Nancy-Lou Patterson Papers Donated to the UW Library

Tuesday, April 1, 1997

Library Newsletter, Vol. 28, No. 1, April 1997

Nancy-Lou Patterson Papers Donated
to the UW Library


Nancy-Lou Patterson and Reverend Douglas MadgeFrom the Archives: This 1970 photo shows Nancy-Lou Patterson and the late Reverend Douglas Madge hanging one of Professor Patterson's liturgical banners representing St. Margaret and St. Columba. The banner was exhibited in the Ontario Crafts Foundation's exhibition on liturgical weaving and stitchery prior to its being hung in St. Columba's Church, Waterloo.

Credit: K-W Record Photo Collection, University of Waterloo Library.

The Library recently received, as a most welcome donation, the papers of Distinguished Professor Emerita Nancy-Lou Patterson, widely-known as a writer, artist, scholar, teacher, novelist, and poet whose educational and artistic career spans five decades. Patterson's collection adds significant holdings to the Library's archival and original research resources. The collection, extending to about five linear metres, represents what Professor Patterson has described as her work as a "creative author."

Coming to Waterloo in the University's very early years, Professor Patterson taught the University's first Fine Arts course in 1966 as a part-time lecturer while she was the University's Director of Art and Curator of the Art Gallery. In 1968 she founded the Department of Fine Arts. In that same year she wrote the first of over 40 articles on mythopoeic arts and literature on the works of C. S. Lewis, J. R. R. Tolkien, Charles Williams, Dorothy L. Sayers, and George MacDonald among others. In addition to manuscripts and typescripts of her articles and reviews in this area, copies of papers she presented at national and international conferences are also included. The most interesting of these are papers with such intriguing titles as Bright-Eyed Beauty: Celtic Elements in Charles Williams, J. R. R. Tolkien and C. S. Lewis and All Nerves and Nose: Lord Peter Wimsey as Wounded Healer in the Novels of Dorothy L. Sayers.

Also available in the collection are materials documenting her prose and poetical writing including her earliest work in the 1950s to holograph and typescript versions of poetry and short stories as well as manuscripts, research materials, and correspondence relating to her fantasy novel Apple Staff and Silver Crown which was published in 1985. Her more contemporary writing is represented by her two recent novels The Painted Hallway (1992) and Barricade Summer which was published in 1996.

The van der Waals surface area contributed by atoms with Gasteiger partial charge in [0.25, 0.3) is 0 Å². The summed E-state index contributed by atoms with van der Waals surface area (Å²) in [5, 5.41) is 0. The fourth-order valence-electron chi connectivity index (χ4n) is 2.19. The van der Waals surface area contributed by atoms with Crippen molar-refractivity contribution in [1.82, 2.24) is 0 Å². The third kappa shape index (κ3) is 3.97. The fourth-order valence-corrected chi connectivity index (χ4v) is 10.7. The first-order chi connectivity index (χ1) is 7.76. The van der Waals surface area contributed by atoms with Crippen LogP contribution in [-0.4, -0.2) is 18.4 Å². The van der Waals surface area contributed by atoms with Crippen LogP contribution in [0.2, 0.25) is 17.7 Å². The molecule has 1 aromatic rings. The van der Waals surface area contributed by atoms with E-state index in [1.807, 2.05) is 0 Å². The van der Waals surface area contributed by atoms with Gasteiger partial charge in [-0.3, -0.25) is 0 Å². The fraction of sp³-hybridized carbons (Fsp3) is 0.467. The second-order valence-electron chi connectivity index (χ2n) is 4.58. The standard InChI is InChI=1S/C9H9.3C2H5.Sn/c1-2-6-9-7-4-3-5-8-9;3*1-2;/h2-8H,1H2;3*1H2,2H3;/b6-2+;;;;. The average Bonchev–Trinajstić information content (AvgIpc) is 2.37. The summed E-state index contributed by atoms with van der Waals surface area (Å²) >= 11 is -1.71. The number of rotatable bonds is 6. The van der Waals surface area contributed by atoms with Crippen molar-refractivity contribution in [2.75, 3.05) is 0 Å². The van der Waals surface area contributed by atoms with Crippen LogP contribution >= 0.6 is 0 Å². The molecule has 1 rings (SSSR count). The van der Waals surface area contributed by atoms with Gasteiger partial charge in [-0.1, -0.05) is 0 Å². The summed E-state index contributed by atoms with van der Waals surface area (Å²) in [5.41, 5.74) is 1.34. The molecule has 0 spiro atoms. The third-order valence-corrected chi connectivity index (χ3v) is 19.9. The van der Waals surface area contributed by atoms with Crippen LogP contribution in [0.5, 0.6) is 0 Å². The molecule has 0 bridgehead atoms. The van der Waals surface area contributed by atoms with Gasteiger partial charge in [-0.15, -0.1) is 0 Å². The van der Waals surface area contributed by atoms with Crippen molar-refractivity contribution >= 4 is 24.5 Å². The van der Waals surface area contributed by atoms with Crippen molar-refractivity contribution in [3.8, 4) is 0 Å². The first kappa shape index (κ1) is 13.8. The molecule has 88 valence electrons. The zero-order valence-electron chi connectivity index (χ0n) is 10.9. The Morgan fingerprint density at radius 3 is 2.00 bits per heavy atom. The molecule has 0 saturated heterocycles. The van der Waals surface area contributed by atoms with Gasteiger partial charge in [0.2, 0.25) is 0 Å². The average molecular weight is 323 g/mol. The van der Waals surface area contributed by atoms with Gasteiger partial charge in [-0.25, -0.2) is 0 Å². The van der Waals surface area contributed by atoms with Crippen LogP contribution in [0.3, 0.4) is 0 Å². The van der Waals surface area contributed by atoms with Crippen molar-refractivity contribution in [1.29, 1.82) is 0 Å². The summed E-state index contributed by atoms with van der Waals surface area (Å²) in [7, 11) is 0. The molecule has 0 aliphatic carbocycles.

Correspondence and manuscripts relating to her scholarly writing are available in the collection in files relating to her 1973 book Canadian Native Art: Arts and Crafts of Canadian Indians and Eskimos.

While the collection does not contain examples of her work as a liturgical artist, it does contain documentation on both her career as an artist and her exhibitions ranging from her first one-person exhibition held in 1962 at the Emory Gallery in Everett Washington to a review of her most recent retrospective entitled Nancy-Lou Patterson: The Canadian Years 1962-1995 held at the Homer Watson Gallery in Kitchener. Also available is documentation on the many exhibitions and shows which she has curated.

Her papers now reside in the Doris Lewis Rare Book Room along with those of her fellow artists and colleagues from the Fine Arts Department, Tony Urquhart and Virgil Burnett. Not only will they provide unique resources to future scholars in the fields of fine art and literature, but they will also be of importance to students of local history and women's studies. This latter aspect of her work can be found not only through such articles as Some Women in C. S. Lewis's That Hideous Strength and The Chthonic in Women's Spirituality, but most especially through her lectures including Traditional Women's Arts in the Waterloo Germanic Community and Family Values: Spirituality and Ethnicity in Southern Ontario Quilts.

Cataloguing of the collection is nearing completion and it should be open to researchers in the spring term.

For more information contact Special Collections & Archives.

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